And I realized there is a direct line between her work and several other collections I happen to be reading at the moment: Claudia Rankine’s Citizen, Don Mee Choi’s DMZ, and Travis Cebula’s The Sublimation of Frederick Eckert. All of these make use of documentation and imagination, witness and response, text and visual presentations. And they all, to my mind, stretch the traditional sense of what poetry is: From Rukeyser’s use, for example, in “Statement: Phillipa Allen,” of altered lines from a witness statement, set in the dialogue format of a play, with dashes to set off each line of of the questioner’s questions and Allen’s replies; to Choi’s snapshotted notes and scribbled Korean characters and a respondent’s doodled map of circles; to Rankine’s “situation scripts” making use of news coverage; to how Cebula’s poems, launched from an old newspaper clipping, explore the fictionalized life of the first suicide off the Empire State Building tumble down the page, sometimes in two columns, some words bracketed as if a photojournalist froze moments of the fall.
Is there music here? Sometimes. Is there form? Of strangeness, yes, and sometimes borrowed from non-poetry-looking documentation. Is there compression? Of vision, certainly, of focus, if not always of text. Is there silence, as weighed against sound? Yes, and often interestingly, insightfully so. How they take from and make use of documentation interests me, text dimensioning itself from text, like a 3D printer transforming code into form.
I must confess, though, this interests me intellectually, but it’s the other book I happened to grab in quick Covid-breathing-down-my-neck visit to the library that grabs my poetry heart. It too takes its cues from something concrete, in this case a video clip and some photographs. Ross Gay seems to be attaining incadescence in front of my very eyes with each new book. Be Holding is magnificent, as it achingly slowly tells of the fleet seconds details of an improbable dunk, a “baseline scoop,” by Dr. J during a 1980 NBA finals game, interspersed with curling and twining tendrils of sidebars and meditations on holding, on flying and falling, on love. This is poetry that truly engages me as a reader, a writer, and as a human bean.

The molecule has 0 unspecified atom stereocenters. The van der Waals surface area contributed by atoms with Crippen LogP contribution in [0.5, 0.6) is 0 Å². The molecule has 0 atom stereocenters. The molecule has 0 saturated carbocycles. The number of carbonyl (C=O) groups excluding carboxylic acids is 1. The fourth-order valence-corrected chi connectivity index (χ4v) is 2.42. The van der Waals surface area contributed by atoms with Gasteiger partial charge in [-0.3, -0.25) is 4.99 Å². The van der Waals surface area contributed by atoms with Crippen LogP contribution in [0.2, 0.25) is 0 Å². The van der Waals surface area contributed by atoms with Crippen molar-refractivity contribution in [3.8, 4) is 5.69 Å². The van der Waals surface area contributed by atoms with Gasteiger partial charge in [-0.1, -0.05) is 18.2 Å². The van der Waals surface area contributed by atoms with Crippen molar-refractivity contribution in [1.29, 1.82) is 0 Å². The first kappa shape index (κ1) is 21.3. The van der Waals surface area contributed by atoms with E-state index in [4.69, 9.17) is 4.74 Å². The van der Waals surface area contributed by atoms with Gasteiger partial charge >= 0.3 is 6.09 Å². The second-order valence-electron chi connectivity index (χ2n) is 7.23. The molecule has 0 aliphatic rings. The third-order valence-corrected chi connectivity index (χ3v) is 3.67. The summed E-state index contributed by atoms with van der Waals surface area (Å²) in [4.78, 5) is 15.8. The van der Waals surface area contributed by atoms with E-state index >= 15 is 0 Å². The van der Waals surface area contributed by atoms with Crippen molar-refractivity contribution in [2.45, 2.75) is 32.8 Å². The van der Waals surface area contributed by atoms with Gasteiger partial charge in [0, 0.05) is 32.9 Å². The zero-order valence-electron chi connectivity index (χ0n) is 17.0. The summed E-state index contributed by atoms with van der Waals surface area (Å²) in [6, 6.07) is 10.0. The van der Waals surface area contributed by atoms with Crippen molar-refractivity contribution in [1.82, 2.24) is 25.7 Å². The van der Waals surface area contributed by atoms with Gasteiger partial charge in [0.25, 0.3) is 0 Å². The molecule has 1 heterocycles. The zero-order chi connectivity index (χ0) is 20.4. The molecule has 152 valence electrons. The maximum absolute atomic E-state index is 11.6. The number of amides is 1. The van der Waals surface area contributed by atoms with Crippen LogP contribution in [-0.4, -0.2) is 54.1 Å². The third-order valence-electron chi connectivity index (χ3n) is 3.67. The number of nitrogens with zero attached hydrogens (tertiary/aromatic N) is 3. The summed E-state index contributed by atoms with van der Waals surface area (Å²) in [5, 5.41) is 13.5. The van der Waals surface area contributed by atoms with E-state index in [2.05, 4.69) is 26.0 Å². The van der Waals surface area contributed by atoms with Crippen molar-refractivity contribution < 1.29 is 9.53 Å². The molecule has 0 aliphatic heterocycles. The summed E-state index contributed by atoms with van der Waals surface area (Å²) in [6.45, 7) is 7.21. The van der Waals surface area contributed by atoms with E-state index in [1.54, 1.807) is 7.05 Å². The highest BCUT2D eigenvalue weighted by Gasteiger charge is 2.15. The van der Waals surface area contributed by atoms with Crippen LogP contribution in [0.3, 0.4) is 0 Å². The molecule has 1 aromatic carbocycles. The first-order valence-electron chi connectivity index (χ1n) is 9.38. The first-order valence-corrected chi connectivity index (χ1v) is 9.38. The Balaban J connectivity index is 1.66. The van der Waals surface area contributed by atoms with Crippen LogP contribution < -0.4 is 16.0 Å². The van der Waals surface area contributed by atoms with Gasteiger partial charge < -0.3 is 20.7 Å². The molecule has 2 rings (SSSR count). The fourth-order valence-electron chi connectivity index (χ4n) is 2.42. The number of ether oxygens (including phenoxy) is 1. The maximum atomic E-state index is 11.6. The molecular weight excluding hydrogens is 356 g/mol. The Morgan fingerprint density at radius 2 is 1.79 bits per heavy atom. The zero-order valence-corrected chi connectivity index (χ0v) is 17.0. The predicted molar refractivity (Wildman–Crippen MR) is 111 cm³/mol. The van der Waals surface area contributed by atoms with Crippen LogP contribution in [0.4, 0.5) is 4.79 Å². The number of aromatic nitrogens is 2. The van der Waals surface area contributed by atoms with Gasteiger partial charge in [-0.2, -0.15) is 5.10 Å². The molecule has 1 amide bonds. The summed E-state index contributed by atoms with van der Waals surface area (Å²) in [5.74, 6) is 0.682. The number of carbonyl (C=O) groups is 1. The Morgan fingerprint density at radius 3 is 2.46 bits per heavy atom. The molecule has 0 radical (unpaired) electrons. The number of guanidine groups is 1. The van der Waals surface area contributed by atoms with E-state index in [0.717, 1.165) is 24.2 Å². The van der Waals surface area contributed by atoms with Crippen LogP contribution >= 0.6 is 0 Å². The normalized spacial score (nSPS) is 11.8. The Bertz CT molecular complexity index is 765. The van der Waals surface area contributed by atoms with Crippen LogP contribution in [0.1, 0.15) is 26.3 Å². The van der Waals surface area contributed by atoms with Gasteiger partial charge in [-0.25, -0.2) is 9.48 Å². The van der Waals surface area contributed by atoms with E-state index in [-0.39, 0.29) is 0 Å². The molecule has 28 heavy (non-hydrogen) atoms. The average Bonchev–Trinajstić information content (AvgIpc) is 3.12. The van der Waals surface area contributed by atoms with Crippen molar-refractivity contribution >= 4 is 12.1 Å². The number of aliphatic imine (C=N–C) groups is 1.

I still remember the shock and betrayal I felt, not to mention the physical discomfort, when whatever little asshole kid I was see-sawing with jumped off when he was down, and I was up, and I came slamming down. It made me ever suspicious and I have been always careful with whom I see-saw. Well, the world of poetry sometimes feels to me like that kid — playing nicely then suddenly, inexplicably wham. And I’m down, bones rattled, teeth jarred.
I keep encountering poems lately I. do. not. get. Don’t get ’em. What are they doing? What are they talking about? Why has the poet chosen to do what they have done? What am I to take away from them? WHAT ARE THEY TALKING ABOUT?
Obviously, I know nothing about poetry.
I mean these are well respected publishers and much lauded books and widely praised poets. So obviously everyone other than me sees something in them and I’m too much of a dolt to see the greatness.
No wonder I can’t get my poems accepted for publication lately! I clearly have no idea what I’m doing! I go along, writing my stuff, reading stuff, venturing my opinion about what I’m reading. Then wham. Who am I to have any opinions whatsoever on anyone else’s work when I am clearly so. out. of. my. depth. Who am I to be scribbling and typing and — good grief — sending stuff out?
Poetry? What the hell is it? Don’t freaking ask me. I ain’t getting on that see-saw today.
So I plastered a bunch of my thoughts about revision last week and the week before. But there’s a terrible secret I’ve kept tight to my chest. And that is that I don’t really think anyone can teach us how to revise our own poems.
You can try all these ideas and techniques. But there is no way to really know when a poem has achieved something close to its potential except by writing and reading and writing and reading and developing your own sense of what you want your work to do.
And by reading, I mean, reading like a practitioner. That is, when we meet a poem that affects us, we need to take it apart and figure out how it did its magic. And we need to do this over and over again with all kinds of poems. And we need to try the tactics, retry, try something else.